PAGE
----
Ford Castle’s defences breached by cuts

AN outdoor education centre in a Northumberland castle is to close at the end of the month, with no prospect of it re-opening soon.

Ford Castle

AN outdoor education centre in a Northumberland castle is to close at the end of the month, with no prospect of it re-opening soon.

Ford Castle, which currently serves as an outdoor education centre run by Northumberland County Council, is closing its doors on August 31. It had been running at a loss.

The lease for the castle, near Wooler, will remain with the authority beyond that date and The Journal understands the council has spoken to at least one party about taking over the site.

But nothing has at present been agreed, meaning the site stands to become disused from the end of the month.

The council will still be responsible for the maintenance of the castle, with a full repairing lease in place, having been extended in 2006 and thought to have several years to run. The authority could be faced with a hefty bill if it seeks to terminate the agreement early.

It is thought staff at the site will continue until the end of the month although it is not known what will happen to them beyond then.

A local county councillor last night said it was "disappointing" that nothing was in place for the castle after August and added he hoped something would materialise soon.

The council has been operating the castle as an outdoor residential training centre for young people for more than 50 years, having leased it from Ford and Etal Estates since 1956.

The site has also been available as a wedding or conference venue and for private hire, and has self-catered holiday accommodation.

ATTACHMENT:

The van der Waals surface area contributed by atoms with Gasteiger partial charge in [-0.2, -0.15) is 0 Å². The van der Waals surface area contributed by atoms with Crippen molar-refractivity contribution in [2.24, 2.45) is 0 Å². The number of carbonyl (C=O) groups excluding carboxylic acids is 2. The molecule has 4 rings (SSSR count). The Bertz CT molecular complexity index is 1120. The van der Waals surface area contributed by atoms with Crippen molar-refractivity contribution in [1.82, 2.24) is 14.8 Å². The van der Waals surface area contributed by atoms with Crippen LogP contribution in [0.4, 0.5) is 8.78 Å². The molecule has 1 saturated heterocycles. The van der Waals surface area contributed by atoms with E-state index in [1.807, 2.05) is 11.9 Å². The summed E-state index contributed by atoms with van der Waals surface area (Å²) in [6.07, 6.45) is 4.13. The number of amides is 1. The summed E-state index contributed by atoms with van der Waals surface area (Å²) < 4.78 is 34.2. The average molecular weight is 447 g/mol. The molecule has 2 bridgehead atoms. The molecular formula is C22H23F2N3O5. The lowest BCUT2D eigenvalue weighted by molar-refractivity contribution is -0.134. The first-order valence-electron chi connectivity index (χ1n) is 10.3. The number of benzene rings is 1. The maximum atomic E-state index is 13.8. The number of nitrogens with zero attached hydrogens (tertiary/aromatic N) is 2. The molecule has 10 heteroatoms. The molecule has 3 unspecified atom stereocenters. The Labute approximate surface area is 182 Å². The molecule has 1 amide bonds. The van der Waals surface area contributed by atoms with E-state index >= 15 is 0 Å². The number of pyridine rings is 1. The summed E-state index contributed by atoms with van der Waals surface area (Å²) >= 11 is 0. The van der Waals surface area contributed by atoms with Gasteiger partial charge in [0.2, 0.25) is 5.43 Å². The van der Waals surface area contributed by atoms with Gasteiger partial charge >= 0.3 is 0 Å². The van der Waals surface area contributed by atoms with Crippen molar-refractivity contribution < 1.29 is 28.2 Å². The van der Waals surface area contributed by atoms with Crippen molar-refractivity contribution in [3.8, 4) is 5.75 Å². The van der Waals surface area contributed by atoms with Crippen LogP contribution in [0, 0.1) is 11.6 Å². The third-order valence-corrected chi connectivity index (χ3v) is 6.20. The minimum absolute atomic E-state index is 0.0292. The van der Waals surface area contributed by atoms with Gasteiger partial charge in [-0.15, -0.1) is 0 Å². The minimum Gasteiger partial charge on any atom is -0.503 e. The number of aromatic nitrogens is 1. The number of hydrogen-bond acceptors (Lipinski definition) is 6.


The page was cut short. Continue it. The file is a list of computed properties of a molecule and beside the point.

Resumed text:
A contingency plan was even drawn up by the county council to use the castle as an alternative headquarters to Morpeth’s County Hall in the event of a nuclear attack in the Cold War 1980s.

Council bosses revealed in February that the facility would close at the end of this month, with it having been trading at a significant loss at a time when the authority has to make around £45m of savings this financial year.

A total of 14 staff were then employed at the castle – four full time, nine part time and one casual – and the authority said it would be looking to redeploy workers or help them find alternative employment.

Council bosses said they would work with the estate and the local community to find an alternative future use for the castle.

The closure was opposed by Ford Parish Council, county councillor for Wooler Anthony Murray and Phil Hearne, the executive director of the Northumberland Church of England Academy.

A number of Journal readers who visiting the castle as schoolchildren contacted us to voice their sadness at the move.

In the aftermath of the announcement, Dougie Watkin, county councillor for Norham and Islandshires, in which Ford lies, called for the site to be marketed to private operators, a view backed by Andrew Joicey, brother of castle owner Lord James Joicey, whose family bought the estate in 1907.

The council last night said it had "nothing to add" to previous statements.

Coun Watkin said: "At the present time I am not aware of any developments, which disappoints me greatly.

"It is a magnificent opportunity for someone and I hope that something happens in the very near future, both for the good of the employees of the castle and for the castle itself."

Ford Castle is where King James IV of Scotland spent his last night before being killed in the Battle of Flodden in 1513.

During the 1880s it was owned by Louisa, Marchioness of Waterford, a renowned painter.

Neither Lord Joicey nor his agent could be contacted for comment yesterday.


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